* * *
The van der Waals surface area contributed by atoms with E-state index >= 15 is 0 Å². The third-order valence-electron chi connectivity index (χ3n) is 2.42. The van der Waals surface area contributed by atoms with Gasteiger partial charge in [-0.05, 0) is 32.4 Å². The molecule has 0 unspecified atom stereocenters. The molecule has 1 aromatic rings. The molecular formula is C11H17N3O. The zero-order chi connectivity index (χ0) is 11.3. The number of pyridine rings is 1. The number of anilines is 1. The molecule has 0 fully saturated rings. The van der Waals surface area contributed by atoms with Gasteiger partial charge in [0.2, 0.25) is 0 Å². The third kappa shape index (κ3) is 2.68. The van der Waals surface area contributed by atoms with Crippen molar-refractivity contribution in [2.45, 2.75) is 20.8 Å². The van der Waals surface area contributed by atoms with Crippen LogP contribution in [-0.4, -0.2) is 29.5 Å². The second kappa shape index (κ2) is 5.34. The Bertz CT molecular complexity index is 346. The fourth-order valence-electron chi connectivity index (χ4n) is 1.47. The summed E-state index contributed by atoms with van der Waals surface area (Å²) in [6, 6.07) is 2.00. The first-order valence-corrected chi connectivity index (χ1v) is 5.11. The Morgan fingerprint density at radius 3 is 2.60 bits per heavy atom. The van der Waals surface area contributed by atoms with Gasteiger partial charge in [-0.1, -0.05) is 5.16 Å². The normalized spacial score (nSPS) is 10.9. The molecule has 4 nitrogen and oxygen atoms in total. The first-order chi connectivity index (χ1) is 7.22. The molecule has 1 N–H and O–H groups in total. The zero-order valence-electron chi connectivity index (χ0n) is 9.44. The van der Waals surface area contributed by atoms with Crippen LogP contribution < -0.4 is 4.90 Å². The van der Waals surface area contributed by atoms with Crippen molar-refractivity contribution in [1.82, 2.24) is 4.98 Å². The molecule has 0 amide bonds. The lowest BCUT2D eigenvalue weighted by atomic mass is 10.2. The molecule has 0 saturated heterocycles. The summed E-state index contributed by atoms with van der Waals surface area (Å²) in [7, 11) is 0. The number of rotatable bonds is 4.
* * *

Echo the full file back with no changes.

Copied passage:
The van der Waals surface area contributed by atoms with E-state index >= 15 is 0 Å². The third-order valence-electron chi connectivity index (χ3n) is 2.42. The van der Waals surface area contributed by atoms with Gasteiger partial charge in [-0.05, 0) is 32.4 Å². The molecule has 0 unspecified atom stereocenters. The molecule has 1 aromatic rings. The molecular formula is C11H17N3O. The zero-order chi connectivity index (χ0) is 11.3. The number of pyridine rings is 1. The number of anilines is 1. The molecule has 0 fully saturated rings. The van der Waals surface area contributed by atoms with Gasteiger partial charge in [0.2, 0.25) is 0 Å². The third kappa shape index (κ3) is 2.68. The van der Waals surface area contributed by atoms with Crippen molar-refractivity contribution in [2.45, 2.75) is 20.8 Å². The van der Waals surface area contributed by atoms with Crippen LogP contribution in [-0.4, -0.2) is 29.5 Å². The second kappa shape index (κ2) is 5.34. The Bertz CT molecular complexity index is 346. The fourth-order valence-electron chi connectivity index (χ4n) is 1.47. The summed E-state index contributed by atoms with van der Waals surface area (Å²) in [6, 6.07) is 2.00. The first-order valence-corrected chi connectivity index (χ1v) is 5.11. The Morgan fingerprint density at radius 3 is 2.60 bits per heavy atom. The van der Waals surface area contributed by atoms with Gasteiger partial charge in [-0.1, -0.05) is 5.16 Å². The normalized spacial score (nSPS) is 10.9. The molecule has 4 nitrogen and oxygen atoms in total. The first-order chi connectivity index (χ1) is 7.22. The molecule has 1 N–H and O–H groups in total. The zero-order valence-electron chi connectivity index (χ0n) is 9.44. The van der Waals surface area contributed by atoms with Crippen LogP contribution < -0.4 is 4.90 Å². The van der Waals surface area contributed by atoms with Crippen molar-refractivity contribution in [1.82, 2.24) is 4.98 Å². The molecule has 0 amide bonds. The lowest BCUT2D eigenvalue weighted by atomic mass is 10.2. The molecule has 0 saturated heterocycles. The summed E-state index contributed by atoms with van der Waals surface area (Å²) in [7, 11) is 0. The number of rotatable bonds is 4.